What is the Clothing Industry?

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  • Written By: Janis Adams
  • Edited By: Melissa Wiley
  • Last Modified Date: 22 December 2019
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The clothing industry, also known as the apparel industry, garment industry, or the fashion industry, began centuries ago in homes around the world. Today, the ready-to-wear clothing industry is a thriving industry that reaches males, females, and people of all ages with garments for all purposes, from the purely practical all the way to haute couture. The clothing industry is fraught with constant competition and largely ruled by ever changing fashion trends.

There was once a time when all stages of making a piece of clothing were done in the home. From the sheering of the sheep to provide wool to the spinning of that same wool to create yarn and thread, which was then crafted into a ruffly hewn garment, all these steps were done by hand. The 1830s in America largely marked the end of the home-spun garment.

Men's clothing, tailored and custom made, marked the first garments in the initial fledgling years of the clothing industry. This then translated into the first foray into ready-to-wear clothing for men. At this time, women were still fashioning their own clothing items.


During the American Civil War, the concentration of the clothing industry had been on the solders' uniforms. Afterward, the focus of the clothing industry for the first time became women's apparel. At this time, clothing production kicked into a higher gear than had ever been seen before. From the end of the war until the early 1900s, clothing production within the United States, and more specifically in New York City, grew exponentially. After this time, however, the production of clothing within the United States faced a steady decline due to the fact that overseas labor proved to be far less expensive. The United States soon found itself an importer rather than an exporter of clothing items.

Within the clothing industry, the United States is the largest importer of clothing and garments. Roughly 97 percent of all clothing purchased within the United States is made outside the country. At least some part of this percentage of garments is created in China, the Philippines, and India.

Located in the borough of Manhattan, the Garment Center is the focal point of the clothing industry in the United States. This area of less than 1 square mile is the epicenter of all clothing design worldwide. Nowhere else is there a more concentrated location of fashion forward thinkers and creators.


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Post 4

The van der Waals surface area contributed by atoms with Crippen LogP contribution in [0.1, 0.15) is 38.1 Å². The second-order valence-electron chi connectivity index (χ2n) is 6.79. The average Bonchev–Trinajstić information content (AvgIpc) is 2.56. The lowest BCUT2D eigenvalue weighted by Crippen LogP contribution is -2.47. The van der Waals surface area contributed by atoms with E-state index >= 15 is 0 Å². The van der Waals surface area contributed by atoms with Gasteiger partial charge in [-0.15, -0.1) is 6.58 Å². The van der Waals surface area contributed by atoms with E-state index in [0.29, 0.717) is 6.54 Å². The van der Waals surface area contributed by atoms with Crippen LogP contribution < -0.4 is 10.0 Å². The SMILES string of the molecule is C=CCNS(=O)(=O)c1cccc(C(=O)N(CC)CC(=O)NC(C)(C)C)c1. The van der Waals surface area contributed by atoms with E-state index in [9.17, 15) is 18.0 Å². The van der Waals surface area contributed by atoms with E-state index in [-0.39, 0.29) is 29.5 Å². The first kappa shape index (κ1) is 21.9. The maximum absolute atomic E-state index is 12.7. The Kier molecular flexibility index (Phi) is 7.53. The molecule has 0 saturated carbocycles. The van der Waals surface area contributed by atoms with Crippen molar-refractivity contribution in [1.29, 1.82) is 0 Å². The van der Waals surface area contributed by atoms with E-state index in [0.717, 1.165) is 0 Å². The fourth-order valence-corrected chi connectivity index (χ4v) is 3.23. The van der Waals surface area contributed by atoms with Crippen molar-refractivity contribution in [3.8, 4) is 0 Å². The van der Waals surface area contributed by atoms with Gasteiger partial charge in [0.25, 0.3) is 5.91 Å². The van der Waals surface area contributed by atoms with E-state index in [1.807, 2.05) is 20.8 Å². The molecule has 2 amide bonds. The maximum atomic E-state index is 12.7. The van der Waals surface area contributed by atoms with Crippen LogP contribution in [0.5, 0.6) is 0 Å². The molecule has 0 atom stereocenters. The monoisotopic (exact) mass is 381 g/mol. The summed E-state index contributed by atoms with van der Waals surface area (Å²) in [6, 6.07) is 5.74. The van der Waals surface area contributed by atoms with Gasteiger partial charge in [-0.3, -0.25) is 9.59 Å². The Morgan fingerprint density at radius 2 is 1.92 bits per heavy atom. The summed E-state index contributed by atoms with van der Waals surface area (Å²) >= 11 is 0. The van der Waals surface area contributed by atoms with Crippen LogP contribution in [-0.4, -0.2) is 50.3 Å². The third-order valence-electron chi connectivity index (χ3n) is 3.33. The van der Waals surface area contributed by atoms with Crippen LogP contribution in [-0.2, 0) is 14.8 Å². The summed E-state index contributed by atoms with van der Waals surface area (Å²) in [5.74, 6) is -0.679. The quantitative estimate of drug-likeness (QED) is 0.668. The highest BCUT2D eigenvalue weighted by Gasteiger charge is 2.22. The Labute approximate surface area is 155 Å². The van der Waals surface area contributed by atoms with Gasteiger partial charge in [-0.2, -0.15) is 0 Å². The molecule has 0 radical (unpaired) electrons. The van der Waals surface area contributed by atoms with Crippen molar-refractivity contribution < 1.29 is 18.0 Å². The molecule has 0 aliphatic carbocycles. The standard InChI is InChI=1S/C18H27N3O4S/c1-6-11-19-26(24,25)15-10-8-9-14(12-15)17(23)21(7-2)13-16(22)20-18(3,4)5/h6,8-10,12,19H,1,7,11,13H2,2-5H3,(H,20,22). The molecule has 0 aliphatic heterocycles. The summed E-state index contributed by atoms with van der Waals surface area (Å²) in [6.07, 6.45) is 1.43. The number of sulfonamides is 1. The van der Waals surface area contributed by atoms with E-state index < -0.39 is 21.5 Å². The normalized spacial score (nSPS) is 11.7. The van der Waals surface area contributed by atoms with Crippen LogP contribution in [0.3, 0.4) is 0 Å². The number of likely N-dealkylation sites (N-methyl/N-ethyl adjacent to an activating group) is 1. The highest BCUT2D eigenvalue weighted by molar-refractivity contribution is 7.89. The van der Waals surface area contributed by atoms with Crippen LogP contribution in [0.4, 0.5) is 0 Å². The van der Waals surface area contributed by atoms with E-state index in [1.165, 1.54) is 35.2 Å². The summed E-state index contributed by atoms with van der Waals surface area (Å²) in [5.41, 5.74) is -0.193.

@bythewell - Clothing is one of those things that I think I would be way too self conscious to make for myself. I'd always be worried it would fall apart or look funny at the back or something like that.

I do wish that the clothing industry would standardize clothing sizes though. Ladies clothing in particular is ridiculously difficult to size because every store takes a different angle.

Post 3

@irontoenail - You don't have to travel to get clothes like that. There are plenty of people online who will make custom clothes for you. It's not quite the same experience but it's as close as you can get without paying for a local tailor, who is likely to charge hundreds of dollars for even simple garments.

Another option is to get wholesale clothing, which I've found online fairly often being sold in small or single amounts and just customize it yourself. It's not that difficult to learn how to let out cuffs or put in tucks if you don't want to learn how to make clothes from scratch.

Post 2

If you are interested in clothes and like the idea of having custom made garments the way they used to have in the old days, there are a lot of places where you can still get this done for very reasonable prices. I lived in West Africa for a while and pretty much every town had a dozen or so tailors, and the better ones could just copy a photograph of a piece of clothing and make almost anything you might want.

The same went for things made out of leather like shoes and bags. Their fashion industry is all based around clothes made by hand the old fashioned way and it's perfect for visitors because they know for sure that they are getting clothes made by a person who is getting paid for their labor.

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